For reasons that should be obvious, Storm is one of my favorite X-Men and favorite Marvel characters besides. However, there is one reason that stands out above all the others: she is unapologetic. Going through Ororo Munroe’s publication history, all the way back to her 1973 origin story, one finds few examples where Storm caves to feeling sorry for any part of her identity. Storm is unapologetically Black, unapologetically African, unapologetically a woman and a leader, and unapologetically powerful.
While she lacks a well-developed rogues’ gallery as an individual, she stands out among the female X-Men as largely not having been portrayed as some kind of embarrassing stereotype. She is not Jean Grey, constantly out of control, shuttled back and forth between men who have no idea how to treat women, and dying every other week. She is not Psylocke, characterized by her crippling identity issues. Beyond other comparisons, she never guilts herself for her childhood trauma, which includes a near-rape and a jet plane crashing into her home and happening to orphan her, by the by, or the pursuant claustrophobia she was left with.
Storm’s entire persona is very Riot Grrrl. She’s here, the elements marshal their infinite might at her command, get used to it. As with the Riot Grrrl movement of the 90s and the female punk and post-punk musicians of the 70s and 80s that preceded it, Storm comes and an ethos of Black female power and expression follow in her wake. What better personification of this than 80s Storm?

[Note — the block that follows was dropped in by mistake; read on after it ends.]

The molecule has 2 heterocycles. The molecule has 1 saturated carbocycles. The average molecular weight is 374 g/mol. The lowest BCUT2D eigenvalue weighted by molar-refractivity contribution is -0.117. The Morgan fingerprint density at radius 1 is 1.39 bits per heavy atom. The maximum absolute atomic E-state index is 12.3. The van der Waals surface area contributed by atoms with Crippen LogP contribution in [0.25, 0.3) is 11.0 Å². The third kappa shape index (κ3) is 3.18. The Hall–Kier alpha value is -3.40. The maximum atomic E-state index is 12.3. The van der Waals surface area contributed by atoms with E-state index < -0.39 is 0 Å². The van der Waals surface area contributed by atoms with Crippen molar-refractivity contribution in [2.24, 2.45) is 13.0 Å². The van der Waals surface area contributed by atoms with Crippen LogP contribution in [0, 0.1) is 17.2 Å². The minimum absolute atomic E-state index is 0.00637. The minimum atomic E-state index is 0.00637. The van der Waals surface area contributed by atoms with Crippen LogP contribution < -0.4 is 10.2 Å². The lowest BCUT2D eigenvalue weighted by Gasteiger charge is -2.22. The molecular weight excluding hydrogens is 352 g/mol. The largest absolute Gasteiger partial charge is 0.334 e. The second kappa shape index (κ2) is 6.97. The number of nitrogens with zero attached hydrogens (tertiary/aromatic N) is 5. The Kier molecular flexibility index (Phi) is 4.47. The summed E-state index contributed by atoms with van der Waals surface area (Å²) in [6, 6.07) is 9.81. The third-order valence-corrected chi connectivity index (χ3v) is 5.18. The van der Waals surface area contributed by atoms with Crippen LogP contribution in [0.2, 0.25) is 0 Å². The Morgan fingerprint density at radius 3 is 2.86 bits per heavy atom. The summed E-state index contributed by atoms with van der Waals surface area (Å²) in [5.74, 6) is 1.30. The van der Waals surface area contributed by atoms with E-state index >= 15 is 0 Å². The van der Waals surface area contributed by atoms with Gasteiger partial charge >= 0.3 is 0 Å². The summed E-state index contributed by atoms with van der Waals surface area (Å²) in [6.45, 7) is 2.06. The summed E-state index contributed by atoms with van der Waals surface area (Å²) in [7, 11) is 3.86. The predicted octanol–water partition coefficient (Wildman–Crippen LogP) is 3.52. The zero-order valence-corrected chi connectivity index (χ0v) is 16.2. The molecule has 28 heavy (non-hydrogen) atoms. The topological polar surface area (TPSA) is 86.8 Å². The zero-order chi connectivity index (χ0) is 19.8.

December 8th was Pansexual Pride Day and as a proud pansexual myself, I wanted to mark the occasion by talking about pansexuality in geekdom. Except… there isn’t much pansexual representation in geekdom, and I’ve already written about the few characters who have been identified as pansexual. Gay and lesbian characters are still barely represented in all of pop culture, and bisexual and transgender characters rarely, if ever, grace our sphere of geekdom. So while it’s not much of a surprise that other lesser known sexualities are not represented, it’s always nice to dream of a day when more queer characters will exist in our media. Today, I decided to pick five characters that I would love to see come out as pansexual. Just to clarify, these are characters I wish would end up being pansexual. This does not mean that I think they necessarily are pansexual or are presented as pansexual.